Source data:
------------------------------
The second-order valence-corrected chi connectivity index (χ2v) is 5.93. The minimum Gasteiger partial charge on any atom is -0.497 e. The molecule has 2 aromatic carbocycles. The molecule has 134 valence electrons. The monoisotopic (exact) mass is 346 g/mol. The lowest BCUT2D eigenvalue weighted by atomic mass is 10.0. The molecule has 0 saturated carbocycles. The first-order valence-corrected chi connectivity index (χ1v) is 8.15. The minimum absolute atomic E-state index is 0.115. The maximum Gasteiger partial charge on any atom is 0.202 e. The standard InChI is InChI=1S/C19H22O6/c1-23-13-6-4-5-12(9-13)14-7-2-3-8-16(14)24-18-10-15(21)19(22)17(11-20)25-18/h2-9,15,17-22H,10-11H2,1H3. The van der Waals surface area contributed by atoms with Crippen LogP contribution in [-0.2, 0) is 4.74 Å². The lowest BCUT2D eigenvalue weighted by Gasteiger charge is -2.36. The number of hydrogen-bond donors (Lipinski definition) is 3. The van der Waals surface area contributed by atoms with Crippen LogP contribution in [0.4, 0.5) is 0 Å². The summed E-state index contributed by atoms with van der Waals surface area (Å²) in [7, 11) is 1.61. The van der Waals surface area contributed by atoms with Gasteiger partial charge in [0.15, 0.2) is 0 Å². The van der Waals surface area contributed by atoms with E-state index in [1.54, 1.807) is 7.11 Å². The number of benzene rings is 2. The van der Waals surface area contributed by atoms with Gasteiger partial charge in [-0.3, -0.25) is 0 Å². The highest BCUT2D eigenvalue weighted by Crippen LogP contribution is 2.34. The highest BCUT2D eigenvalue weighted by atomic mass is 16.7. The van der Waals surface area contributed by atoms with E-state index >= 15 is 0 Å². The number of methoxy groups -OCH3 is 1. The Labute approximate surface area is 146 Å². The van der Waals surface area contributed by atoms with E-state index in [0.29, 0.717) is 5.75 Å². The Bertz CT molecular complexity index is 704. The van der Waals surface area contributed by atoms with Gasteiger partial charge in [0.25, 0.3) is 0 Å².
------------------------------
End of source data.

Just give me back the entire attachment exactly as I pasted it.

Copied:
The second-order valence-corrected chi connectivity index (χ2v) is 5.93. The minimum Gasteiger partial charge on any atom is -0.497 e. The molecule has 2 aromatic carbocycles. The molecule has 134 valence electrons. The monoisotopic (exact) mass is 346 g/mol. The lowest BCUT2D eigenvalue weighted by atomic mass is 10.0. The molecule has 0 saturated carbocycles. The first-order valence-corrected chi connectivity index (χ1v) is 8.15. The minimum absolute atomic E-state index is 0.115. The maximum Gasteiger partial charge on any atom is 0.202 e. The standard InChI is InChI=1S/C19H22O6/c1-23-13-6-4-5-12(9-13)14-7-2-3-8-16(14)24-18-10-15(21)19(22)17(11-20)25-18/h2-9,15,17-22H,10-11H2,1H3. The van der Waals surface area contributed by atoms with Crippen LogP contribution in [-0.2, 0) is 4.74 Å². The lowest BCUT2D eigenvalue weighted by Gasteiger charge is -2.36. The number of hydrogen-bond donors (Lipinski definition) is 3. The van der Waals surface area contributed by atoms with Crippen LogP contribution in [0.4, 0.5) is 0 Å². The summed E-state index contributed by atoms with van der Waals surface area (Å²) in [7, 11) is 1.61. The van der Waals surface area contributed by atoms with Gasteiger partial charge in [0.15, 0.2) is 0 Å². The van der Waals surface area contributed by atoms with E-state index in [1.54, 1.807) is 7.11 Å². The number of benzene rings is 2. The van der Waals surface area contributed by atoms with Gasteiger partial charge in [-0.3, -0.25) is 0 Å². The highest BCUT2D eigenvalue weighted by Crippen LogP contribution is 2.34. The highest BCUT2D eigenvalue weighted by atomic mass is 16.7. The van der Waals surface area contributed by atoms with E-state index >= 15 is 0 Å². The number of methoxy groups -OCH3 is 1. The Labute approximate surface area is 146 Å². The van der Waals surface area contributed by atoms with E-state index in [0.29, 0.717) is 5.75 Å². The Bertz CT molecular complexity index is 704. The van der Waals surface area contributed by atoms with Gasteiger partial charge in [0.25, 0.3) is 0 Å².